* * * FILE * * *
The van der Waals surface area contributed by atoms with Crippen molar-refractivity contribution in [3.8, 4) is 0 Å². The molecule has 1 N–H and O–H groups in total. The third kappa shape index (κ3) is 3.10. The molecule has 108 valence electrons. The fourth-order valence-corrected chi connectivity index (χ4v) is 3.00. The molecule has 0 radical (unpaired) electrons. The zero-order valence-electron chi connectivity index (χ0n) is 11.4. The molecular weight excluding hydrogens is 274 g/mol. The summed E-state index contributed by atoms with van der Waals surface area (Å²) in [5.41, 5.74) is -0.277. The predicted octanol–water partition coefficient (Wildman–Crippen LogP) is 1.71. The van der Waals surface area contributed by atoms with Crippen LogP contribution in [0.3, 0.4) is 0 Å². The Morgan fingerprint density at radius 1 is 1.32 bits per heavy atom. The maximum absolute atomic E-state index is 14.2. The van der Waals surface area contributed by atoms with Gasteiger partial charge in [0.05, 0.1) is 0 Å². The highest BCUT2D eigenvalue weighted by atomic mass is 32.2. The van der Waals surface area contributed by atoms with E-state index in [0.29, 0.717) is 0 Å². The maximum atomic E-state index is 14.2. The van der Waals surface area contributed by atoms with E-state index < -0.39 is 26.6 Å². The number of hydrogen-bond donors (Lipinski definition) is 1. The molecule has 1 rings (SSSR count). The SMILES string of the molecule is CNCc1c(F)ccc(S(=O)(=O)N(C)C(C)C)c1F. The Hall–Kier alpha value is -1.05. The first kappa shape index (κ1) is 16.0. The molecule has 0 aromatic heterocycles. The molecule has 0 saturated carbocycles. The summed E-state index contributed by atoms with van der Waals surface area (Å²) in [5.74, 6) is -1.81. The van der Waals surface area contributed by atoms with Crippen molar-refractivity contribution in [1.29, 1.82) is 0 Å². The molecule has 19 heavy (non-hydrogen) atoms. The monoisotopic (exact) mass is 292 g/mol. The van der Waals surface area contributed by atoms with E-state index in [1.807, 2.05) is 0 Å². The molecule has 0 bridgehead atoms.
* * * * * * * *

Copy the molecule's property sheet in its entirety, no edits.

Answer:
The van der Waals surface area contributed by atoms with Crippen molar-refractivity contribution in [3.8, 4) is 0 Å². The molecule has 1 N–H and O–H groups in total. The third kappa shape index (κ3) is 3.10. The molecule has 108 valence electrons. The fourth-order valence-corrected chi connectivity index (χ4v) is 3.00. The molecule has 0 radical (unpaired) electrons. The zero-order valence-electron chi connectivity index (χ0n) is 11.4. The molecular weight excluding hydrogens is 274 g/mol. The summed E-state index contributed by atoms with van der Waals surface area (Å²) in [5.41, 5.74) is -0.277. The predicted octanol–water partition coefficient (Wildman–Crippen LogP) is 1.71. The van der Waals surface area contributed by atoms with Crippen LogP contribution in [0.3, 0.4) is 0 Å². The Morgan fingerprint density at radius 1 is 1.32 bits per heavy atom. The maximum absolute atomic E-state index is 14.2. The van der Waals surface area contributed by atoms with Gasteiger partial charge in [0.05, 0.1) is 0 Å². The highest BCUT2D eigenvalue weighted by atomic mass is 32.2. The van der Waals surface area contributed by atoms with E-state index in [0.29, 0.717) is 0 Å². The maximum atomic E-state index is 14.2. The van der Waals surface area contributed by atoms with E-state index < -0.39 is 26.6 Å². The number of hydrogen-bond donors (Lipinski definition) is 1. The molecule has 1 rings (SSSR count). The SMILES string of the molecule is CNCc1c(F)ccc(S(=O)(=O)N(C)C(C)C)c1F. The Hall–Kier alpha value is -1.05. The first kappa shape index (κ1) is 16.0. The molecule has 0 aromatic heterocycles. The molecule has 0 saturated carbocycles. The summed E-state index contributed by atoms with van der Waals surface area (Å²) in [5.74, 6) is -1.81. The van der Waals surface area contributed by atoms with Crippen molar-refractivity contribution in [1.29, 1.82) is 0 Å². The molecule has 19 heavy (non-hydrogen) atoms. The monoisotopic (exact) mass is 292 g/mol. The van der Waals surface area contributed by atoms with E-state index in [1.807, 2.05) is 0 Å². The molecule has 0 bridgehead atoms.